“You’re built for this”: Freshman shines in wake of Delaware injuries

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ASSISTANT SPORTS EDITOR

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Nijuel Hill

Nijuel Hill made his first career start before the largest crowd in Delaware football’s 128-year history.

Over 62,000 representatives of “Hokie Nation” rocked Lane Stadium as Hill, a 5’10’’ redshirt freshman, was targeted repeatedly on the opening two drives of the game. Virginia Tech gained just 20 yards on nine plays between the two drives, both of which ended in punts. Hill wasn’t tested again until after halftime.

“Every game I think they’re going to come after me,” Hill said. “Their offensive coordinator says, ‘he’s just a redshirt freshman, he’s only 5’10,” so it’s like we can just pick on him all day. That’s what I love.”

Hill is the latest in a long line of undersized cornerbacks to thrive at Delaware, a distinction held by many former all-conference selections, including Tyrone Grant (5’9’’, 2010), Travis Hawkins (5’10’’, 2013) and Justin Watson (5’9’’, 2017).

Watson’s broken leg in the first game of the season opened the opportunity for Hill to start against Virginia Tech. Seven games later, as a regular in the defensive secondary, he now leads Delaware in pass breakups (7) and has registered 22 tackles.

“I was very nervous,” Hill said of his first start, which he described as the best experience of his life. “Knowing that my first start was against Virginia Tech and that my coaches believed in me was a very humbling experience. I said to myself the whole week, ‘you’re good, you’re good for this, you’re built for this, you’ve been training for this all your life.”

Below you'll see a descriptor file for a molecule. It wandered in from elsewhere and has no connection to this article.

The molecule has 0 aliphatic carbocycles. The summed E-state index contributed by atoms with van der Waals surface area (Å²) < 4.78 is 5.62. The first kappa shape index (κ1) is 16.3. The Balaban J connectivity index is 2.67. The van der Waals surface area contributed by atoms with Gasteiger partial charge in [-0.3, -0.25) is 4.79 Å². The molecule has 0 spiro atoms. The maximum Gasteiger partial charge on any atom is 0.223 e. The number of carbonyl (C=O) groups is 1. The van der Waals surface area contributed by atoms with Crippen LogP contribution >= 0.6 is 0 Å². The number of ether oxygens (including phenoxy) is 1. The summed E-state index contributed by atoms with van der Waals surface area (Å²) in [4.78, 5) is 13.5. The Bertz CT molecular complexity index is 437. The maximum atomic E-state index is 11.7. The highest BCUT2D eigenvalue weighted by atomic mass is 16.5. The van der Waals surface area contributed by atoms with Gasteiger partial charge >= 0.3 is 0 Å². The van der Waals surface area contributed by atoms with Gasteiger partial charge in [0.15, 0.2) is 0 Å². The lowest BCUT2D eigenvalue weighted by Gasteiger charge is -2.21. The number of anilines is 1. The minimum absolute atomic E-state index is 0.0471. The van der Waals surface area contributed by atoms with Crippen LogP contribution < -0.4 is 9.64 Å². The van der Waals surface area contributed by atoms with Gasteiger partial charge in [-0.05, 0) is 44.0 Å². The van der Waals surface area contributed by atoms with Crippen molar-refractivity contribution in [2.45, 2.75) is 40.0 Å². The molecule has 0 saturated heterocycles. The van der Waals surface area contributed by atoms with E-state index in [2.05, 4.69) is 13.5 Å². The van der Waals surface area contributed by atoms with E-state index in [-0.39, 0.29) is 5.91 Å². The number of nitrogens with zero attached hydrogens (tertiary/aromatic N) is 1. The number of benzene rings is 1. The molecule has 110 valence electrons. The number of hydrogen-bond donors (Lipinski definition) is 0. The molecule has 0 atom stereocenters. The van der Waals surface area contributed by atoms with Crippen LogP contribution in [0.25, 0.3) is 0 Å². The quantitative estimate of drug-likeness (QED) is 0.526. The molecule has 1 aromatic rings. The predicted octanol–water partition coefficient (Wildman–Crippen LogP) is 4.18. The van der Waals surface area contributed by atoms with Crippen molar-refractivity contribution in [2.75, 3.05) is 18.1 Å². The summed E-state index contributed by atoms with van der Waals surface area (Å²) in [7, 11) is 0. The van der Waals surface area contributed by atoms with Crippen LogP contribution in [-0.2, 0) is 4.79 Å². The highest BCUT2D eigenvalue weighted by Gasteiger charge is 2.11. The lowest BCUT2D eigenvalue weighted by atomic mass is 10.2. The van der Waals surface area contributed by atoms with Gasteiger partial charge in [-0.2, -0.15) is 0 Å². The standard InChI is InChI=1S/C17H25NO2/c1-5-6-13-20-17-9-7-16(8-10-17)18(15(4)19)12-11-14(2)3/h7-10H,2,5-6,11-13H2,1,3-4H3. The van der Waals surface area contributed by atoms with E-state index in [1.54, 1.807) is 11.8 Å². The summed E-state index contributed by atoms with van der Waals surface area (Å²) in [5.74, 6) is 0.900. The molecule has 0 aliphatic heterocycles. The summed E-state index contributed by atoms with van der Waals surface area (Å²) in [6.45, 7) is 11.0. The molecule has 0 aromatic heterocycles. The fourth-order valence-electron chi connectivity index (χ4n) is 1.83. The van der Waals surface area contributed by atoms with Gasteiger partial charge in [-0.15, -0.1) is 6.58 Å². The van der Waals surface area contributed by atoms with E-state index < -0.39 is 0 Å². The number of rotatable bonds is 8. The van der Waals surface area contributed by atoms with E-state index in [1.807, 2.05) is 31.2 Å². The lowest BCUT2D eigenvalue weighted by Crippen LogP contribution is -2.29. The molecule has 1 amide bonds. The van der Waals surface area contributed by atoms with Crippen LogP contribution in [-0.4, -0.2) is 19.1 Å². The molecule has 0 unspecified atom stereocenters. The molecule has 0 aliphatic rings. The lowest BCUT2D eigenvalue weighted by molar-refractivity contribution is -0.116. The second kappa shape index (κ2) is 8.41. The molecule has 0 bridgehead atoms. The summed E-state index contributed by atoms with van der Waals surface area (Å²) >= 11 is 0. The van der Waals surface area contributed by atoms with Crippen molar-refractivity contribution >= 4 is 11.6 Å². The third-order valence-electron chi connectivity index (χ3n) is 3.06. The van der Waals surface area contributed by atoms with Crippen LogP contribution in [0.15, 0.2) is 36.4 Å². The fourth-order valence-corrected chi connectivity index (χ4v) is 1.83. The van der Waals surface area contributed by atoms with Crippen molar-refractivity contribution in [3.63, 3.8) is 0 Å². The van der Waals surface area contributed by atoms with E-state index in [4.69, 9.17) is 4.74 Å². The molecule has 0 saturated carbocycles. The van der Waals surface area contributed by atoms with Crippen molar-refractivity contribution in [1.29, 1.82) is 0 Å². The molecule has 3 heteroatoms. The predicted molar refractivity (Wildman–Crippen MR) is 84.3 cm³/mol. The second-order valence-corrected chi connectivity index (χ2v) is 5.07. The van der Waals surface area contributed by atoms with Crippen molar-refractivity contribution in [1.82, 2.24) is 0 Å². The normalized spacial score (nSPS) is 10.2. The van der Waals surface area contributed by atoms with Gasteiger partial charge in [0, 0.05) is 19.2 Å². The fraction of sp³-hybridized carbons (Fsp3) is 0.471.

With Watson out for the season and fellow cornerback Tenny Adewusi, who has missed the last three games after injuring his wrist against William & Mary, likely out for at least the rest of the regular season, Hill now rarely comes off the field. He is one of only three freshman (linebacker Colby Reeder and wide receiver Gene Coleman II are the others) receiving significant playing time in November.

Hill was dealt his first hand of adversity when Towson’s Sam Gallahan made a one-handed grab, with Hill on his back, to clinch the Tigers’ 18-17 victory against Delaware.

In response, Hill made an effort to work more with redshirt junior cornerback Malcolm Brown in the week leading up to the Blue Hens’ game against Maine to learn how to improve in press coverage. Had Hill been able to “reroute” Gallahan at the line of scrimmage, he believes he would’ve been in a better position to make a play.

“Having that downfall, I feel like it made me better, because coming from a redshirt freshman, not really giving up too much this whole year and having that game-winning touchdown on me really humbled me,” Hill said. “I’m far from perfect, and I always have stuff to work on.”

Brown, Watson, Adewusi and junior safety Nasir Adderley compose a group that Hill calls his “big bros.” He spends time with each, trying to “pick their brains.”

The Delaware defensive backs wear towels with the numbers, 22 and 8 for Watson and Adewusi respectively, as opposed to their own numbers. Hill says the secondary unanimously dedicated this season to both players immediately after each went down.

Hill was the first player to commit in his freshman class, which includes Reeder, safety Tim Poindexter and defensive end Sal Mauro. As an undersized player, Hill went under recruited — receiving just four offers, including two he described as “soft.” Initially, Hill wanted to commit to Old Dominion, but was told he couldn’t because they were waiting to hear from other players. Once Delaware expressed interest, Hill couldn’t wait to lock it in.

“Delaware was the one who showed me the most love,” Hill said. “They showed me that they were actually interested in me … once they showed me that loyalty, I was like that’s all I needed, all I needed was one opportunity, and I feel like it’s been working out for me so good, so far.”

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